Crucially, VFX professionals also valued clean images with minimal noise over high resolution when it came to compositing, which is why ALEXA quickly became the go-to choice for visual effects-heavy productions. As Jake Morrison, VFX Supervisor at Marvel Studios, commented: “I’d rather have better pixels than more pixels.”
Filmmakers have gotten to know ARRI’s ALEXA in the same way as they once did their favorite film stocks—how it will react to different situations and how far they can push it. This is especially true of the ARRIRAW recording format, which offers the greatest flexibility for shot-making, grading, VFX, and archiving. Benoit Delhomme AFC recorded ARRIRAW with ALEXA on “Lawless” and commented: “I felt so safe with it that I became a more intuitive DP, free to focus on artistic rather than technical concerns.”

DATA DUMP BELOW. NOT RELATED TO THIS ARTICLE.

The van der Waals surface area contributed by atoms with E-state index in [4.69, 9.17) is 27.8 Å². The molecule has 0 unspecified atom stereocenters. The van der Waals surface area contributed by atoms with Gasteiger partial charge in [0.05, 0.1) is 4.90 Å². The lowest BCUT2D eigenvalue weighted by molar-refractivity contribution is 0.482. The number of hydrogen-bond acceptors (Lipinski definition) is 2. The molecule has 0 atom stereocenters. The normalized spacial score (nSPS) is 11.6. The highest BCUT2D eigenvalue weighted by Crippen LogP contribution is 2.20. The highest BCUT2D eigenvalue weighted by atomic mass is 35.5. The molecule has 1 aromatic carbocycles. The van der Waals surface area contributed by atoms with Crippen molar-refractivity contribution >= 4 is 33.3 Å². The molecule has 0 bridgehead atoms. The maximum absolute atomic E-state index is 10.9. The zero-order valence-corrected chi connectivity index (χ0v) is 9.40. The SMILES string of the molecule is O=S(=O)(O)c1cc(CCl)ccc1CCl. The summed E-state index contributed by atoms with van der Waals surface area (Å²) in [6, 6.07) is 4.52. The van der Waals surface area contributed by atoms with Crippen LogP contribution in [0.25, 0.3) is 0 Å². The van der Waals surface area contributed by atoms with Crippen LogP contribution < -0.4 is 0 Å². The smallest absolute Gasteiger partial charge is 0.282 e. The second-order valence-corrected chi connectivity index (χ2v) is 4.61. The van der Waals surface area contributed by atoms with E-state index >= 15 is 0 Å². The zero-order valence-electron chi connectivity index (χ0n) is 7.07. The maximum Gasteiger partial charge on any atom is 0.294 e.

Continual software updates
FPGA (field programmable gate array) technology in the ARRI ALEXA makes it possible for substantial new functionality to be added purely through software updates. One of the first of these doubled the maximum frame rate to 120 fps. Further updates, free to all customers, continued to be released at a rate of at least one every year. This allowed filmmakers to build up knowledge and trust in the system, while also benefitting from a constant stream of new features. As Antonio Riestra AMC, ACK put it: “I've been working with the ALEXA since it was first released and I've only seen the camera improve; each update responds to the real needs that we have on the set.”
The ALEXA family grows